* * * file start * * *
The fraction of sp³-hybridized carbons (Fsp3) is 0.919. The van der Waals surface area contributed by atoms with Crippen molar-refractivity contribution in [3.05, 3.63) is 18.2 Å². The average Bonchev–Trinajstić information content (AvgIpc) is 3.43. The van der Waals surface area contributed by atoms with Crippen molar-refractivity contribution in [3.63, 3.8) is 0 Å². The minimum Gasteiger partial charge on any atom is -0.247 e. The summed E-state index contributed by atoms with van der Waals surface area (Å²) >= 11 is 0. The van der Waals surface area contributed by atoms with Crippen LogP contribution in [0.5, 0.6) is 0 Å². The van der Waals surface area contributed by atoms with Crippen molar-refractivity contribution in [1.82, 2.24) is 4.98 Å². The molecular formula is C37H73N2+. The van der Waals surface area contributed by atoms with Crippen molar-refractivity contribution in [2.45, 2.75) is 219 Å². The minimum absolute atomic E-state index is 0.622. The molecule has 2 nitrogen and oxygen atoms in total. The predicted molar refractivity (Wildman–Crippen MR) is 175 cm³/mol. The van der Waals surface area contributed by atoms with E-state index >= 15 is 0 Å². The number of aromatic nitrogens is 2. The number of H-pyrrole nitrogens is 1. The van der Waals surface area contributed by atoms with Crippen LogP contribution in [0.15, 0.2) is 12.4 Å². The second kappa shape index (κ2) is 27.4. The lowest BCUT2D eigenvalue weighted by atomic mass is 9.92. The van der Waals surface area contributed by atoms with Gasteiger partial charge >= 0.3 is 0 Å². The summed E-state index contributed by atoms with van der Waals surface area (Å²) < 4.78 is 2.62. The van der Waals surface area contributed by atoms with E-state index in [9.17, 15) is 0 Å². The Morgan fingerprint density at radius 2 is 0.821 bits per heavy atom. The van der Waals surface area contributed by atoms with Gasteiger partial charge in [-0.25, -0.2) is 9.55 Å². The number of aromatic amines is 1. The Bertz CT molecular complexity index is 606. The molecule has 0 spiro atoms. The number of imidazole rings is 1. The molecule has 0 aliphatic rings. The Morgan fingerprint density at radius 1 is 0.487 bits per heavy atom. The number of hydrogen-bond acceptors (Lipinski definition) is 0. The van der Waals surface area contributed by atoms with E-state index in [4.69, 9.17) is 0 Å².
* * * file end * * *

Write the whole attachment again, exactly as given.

The fraction of sp³-hybridized carbons (Fsp3) is 0.919. The van der Waals surface area contributed by atoms with Crippen molar-refractivity contribution in [3.05, 3.63) is 18.2 Å². The average Bonchev–Trinajstić information content (AvgIpc) is 3.43. The van der Waals surface area contributed by atoms with Crippen molar-refractivity contribution in [3.63, 3.8) is 0 Å². The minimum Gasteiger partial charge on any atom is -0.247 e. The summed E-state index contributed by atoms with van der Waals surface area (Å²) >= 11 is 0. The van der Waals surface area contributed by atoms with Crippen LogP contribution in [0.5, 0.6) is 0 Å². The van der Waals surface area contributed by atoms with Crippen molar-refractivity contribution in [1.82, 2.24) is 4.98 Å². The molecular formula is C37H73N2+. The van der Waals surface area contributed by atoms with Crippen molar-refractivity contribution in [2.45, 2.75) is 219 Å². The minimum absolute atomic E-state index is 0.622. The molecule has 2 nitrogen and oxygen atoms in total. The predicted molar refractivity (Wildman–Crippen MR) is 175 cm³/mol. The van der Waals surface area contributed by atoms with E-state index >= 15 is 0 Å². The number of aromatic nitrogens is 2. The number of H-pyrrole nitrogens is 1. The van der Waals surface area contributed by atoms with Crippen LogP contribution in [0.15, 0.2) is 12.4 Å². The second kappa shape index (κ2) is 27.4. The lowest BCUT2D eigenvalue weighted by atomic mass is 9.92. The van der Waals surface area contributed by atoms with Gasteiger partial charge >= 0.3 is 0 Å². The summed E-state index contributed by atoms with van der Waals surface area (Å²) < 4.78 is 2.62. The van der Waals surface area contributed by atoms with E-state index in [9.17, 15) is 0 Å². The Morgan fingerprint density at radius 2 is 0.821 bits per heavy atom. The van der Waals surface area contributed by atoms with Gasteiger partial charge in [-0.25, -0.2) is 9.55 Å². The number of aromatic amines is 1. The Bertz CT molecular complexity index is 606. The molecule has 0 spiro atoms. The number of imidazole rings is 1. The molecule has 0 aliphatic rings. The Morgan fingerprint density at radius 1 is 0.487 bits per heavy atom. The number of hydrogen-bond acceptors (Lipinski definition) is 0. The van der Waals surface area contributed by atoms with E-state index in [4.69, 9.17) is 0 Å².